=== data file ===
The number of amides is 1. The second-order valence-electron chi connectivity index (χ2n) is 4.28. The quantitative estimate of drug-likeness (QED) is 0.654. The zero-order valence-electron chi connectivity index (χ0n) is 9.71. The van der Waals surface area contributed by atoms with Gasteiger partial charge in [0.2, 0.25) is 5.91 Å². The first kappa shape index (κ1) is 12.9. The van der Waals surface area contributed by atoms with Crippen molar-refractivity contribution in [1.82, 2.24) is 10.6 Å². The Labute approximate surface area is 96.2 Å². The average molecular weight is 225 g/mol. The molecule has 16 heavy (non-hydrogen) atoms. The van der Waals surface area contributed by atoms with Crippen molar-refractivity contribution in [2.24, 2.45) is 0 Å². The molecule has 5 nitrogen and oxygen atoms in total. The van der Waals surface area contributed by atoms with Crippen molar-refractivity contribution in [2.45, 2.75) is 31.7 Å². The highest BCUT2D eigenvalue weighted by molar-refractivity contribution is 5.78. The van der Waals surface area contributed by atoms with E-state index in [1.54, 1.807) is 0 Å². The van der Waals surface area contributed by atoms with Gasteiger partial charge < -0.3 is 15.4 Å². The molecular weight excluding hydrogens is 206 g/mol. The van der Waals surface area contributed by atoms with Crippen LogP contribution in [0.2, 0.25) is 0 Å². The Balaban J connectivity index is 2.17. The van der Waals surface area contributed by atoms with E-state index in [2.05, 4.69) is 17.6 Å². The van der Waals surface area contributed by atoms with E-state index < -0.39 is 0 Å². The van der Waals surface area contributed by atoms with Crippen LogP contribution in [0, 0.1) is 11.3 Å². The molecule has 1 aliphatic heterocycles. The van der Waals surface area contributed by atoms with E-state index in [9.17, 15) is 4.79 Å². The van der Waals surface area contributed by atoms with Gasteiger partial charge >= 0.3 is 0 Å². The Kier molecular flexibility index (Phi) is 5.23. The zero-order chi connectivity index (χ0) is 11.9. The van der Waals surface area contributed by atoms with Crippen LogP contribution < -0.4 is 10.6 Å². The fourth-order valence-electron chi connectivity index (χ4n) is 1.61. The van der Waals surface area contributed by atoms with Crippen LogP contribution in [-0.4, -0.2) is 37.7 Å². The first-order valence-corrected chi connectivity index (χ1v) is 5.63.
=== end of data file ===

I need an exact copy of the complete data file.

The number of amides is 1. The second-order valence-electron chi connectivity index (χ2n) is 4.28. The quantitative estimate of drug-likeness (QED) is 0.654. The zero-order valence-electron chi connectivity index (χ0n) is 9.71. The van der Waals surface area contributed by atoms with Gasteiger partial charge in [0.2, 0.25) is 5.91 Å². The first kappa shape index (κ1) is 12.9. The van der Waals surface area contributed by atoms with Crippen molar-refractivity contribution in [1.82, 2.24) is 10.6 Å². The Labute approximate surface area is 96.2 Å². The average molecular weight is 225 g/mol. The molecule has 16 heavy (non-hydrogen) atoms. The van der Waals surface area contributed by atoms with Crippen molar-refractivity contribution in [2.24, 2.45) is 0 Å². The molecule has 5 nitrogen and oxygen atoms in total. The van der Waals surface area contributed by atoms with Crippen molar-refractivity contribution in [2.45, 2.75) is 31.7 Å². The highest BCUT2D eigenvalue weighted by molar-refractivity contribution is 5.78. The van der Waals surface area contributed by atoms with E-state index in [1.54, 1.807) is 0 Å². The van der Waals surface area contributed by atoms with Gasteiger partial charge < -0.3 is 15.4 Å². The molecular weight excluding hydrogens is 206 g/mol. The van der Waals surface area contributed by atoms with Crippen LogP contribution in [0.2, 0.25) is 0 Å². The Balaban J connectivity index is 2.17. The van der Waals surface area contributed by atoms with E-state index in [2.05, 4.69) is 17.6 Å². The van der Waals surface area contributed by atoms with E-state index < -0.39 is 0 Å². The van der Waals surface area contributed by atoms with Crippen LogP contribution in [0, 0.1) is 11.3 Å². The molecule has 1 aliphatic heterocycles. The van der Waals surface area contributed by atoms with E-state index in [9.17, 15) is 4.79 Å². The van der Waals surface area contributed by atoms with Gasteiger partial charge >= 0.3 is 0 Å². The Kier molecular flexibility index (Phi) is 5.23. The zero-order chi connectivity index (χ0) is 11.9. The van der Waals surface area contributed by atoms with Crippen LogP contribution < -0.4 is 10.6 Å². The fourth-order valence-electron chi connectivity index (χ4n) is 1.61. The van der Waals surface area contributed by atoms with Crippen LogP contribution in [-0.4, -0.2) is 37.7 Å². The first-order valence-corrected chi connectivity index (χ1v) is 5.63.